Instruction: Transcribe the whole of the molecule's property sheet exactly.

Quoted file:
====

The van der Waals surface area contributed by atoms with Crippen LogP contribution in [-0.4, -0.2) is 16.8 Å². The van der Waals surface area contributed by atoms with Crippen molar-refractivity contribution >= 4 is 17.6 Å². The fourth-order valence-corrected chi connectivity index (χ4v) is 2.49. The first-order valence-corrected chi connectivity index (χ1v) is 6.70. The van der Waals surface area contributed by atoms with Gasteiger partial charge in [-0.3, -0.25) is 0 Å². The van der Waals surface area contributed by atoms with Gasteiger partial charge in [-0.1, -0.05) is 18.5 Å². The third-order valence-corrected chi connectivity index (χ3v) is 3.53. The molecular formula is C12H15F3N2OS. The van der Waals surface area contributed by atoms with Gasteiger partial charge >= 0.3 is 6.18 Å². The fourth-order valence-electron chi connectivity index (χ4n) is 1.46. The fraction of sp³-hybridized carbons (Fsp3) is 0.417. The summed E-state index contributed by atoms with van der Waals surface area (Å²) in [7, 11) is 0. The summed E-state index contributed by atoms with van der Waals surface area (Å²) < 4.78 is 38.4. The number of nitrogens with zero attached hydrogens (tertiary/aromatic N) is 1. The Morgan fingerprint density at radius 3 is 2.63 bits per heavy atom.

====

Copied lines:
The van der Waals surface area contributed by atoms with Crippen LogP contribution in [-0.4, -0.2) is 16.8 Å². The van der Waals surface area contributed by atoms with Crippen molar-refractivity contribution >= 4 is 17.6 Å². The fourth-order valence-corrected chi connectivity index (χ4v) is 2.49. The first-order valence-corrected chi connectivity index (χ1v) is 6.70. The van der Waals surface area contributed by atoms with Gasteiger partial charge in [-0.3, -0.25) is 0 Å². The van der Waals surface area contributed by atoms with Gasteiger partial charge in [-0.1, -0.05) is 18.5 Å². The third-order valence-corrected chi connectivity index (χ3v) is 3.53. The molecular formula is C12H15F3N2OS. The van der Waals surface area contributed by atoms with Gasteiger partial charge >= 0.3 is 6.18 Å². The fourth-order valence-electron chi connectivity index (χ4n) is 1.46. The fraction of sp³-hybridized carbons (Fsp3) is 0.417. The summed E-state index contributed by atoms with van der Waals surface area (Å²) in [7, 11) is 0. The summed E-state index contributed by atoms with van der Waals surface area (Å²) < 4.78 is 38.4. The number of nitrogens with zero attached hydrogens (tertiary/aromatic N) is 1. The Morgan fingerprint density at radius 3 is 2.63 bits per heavy atom.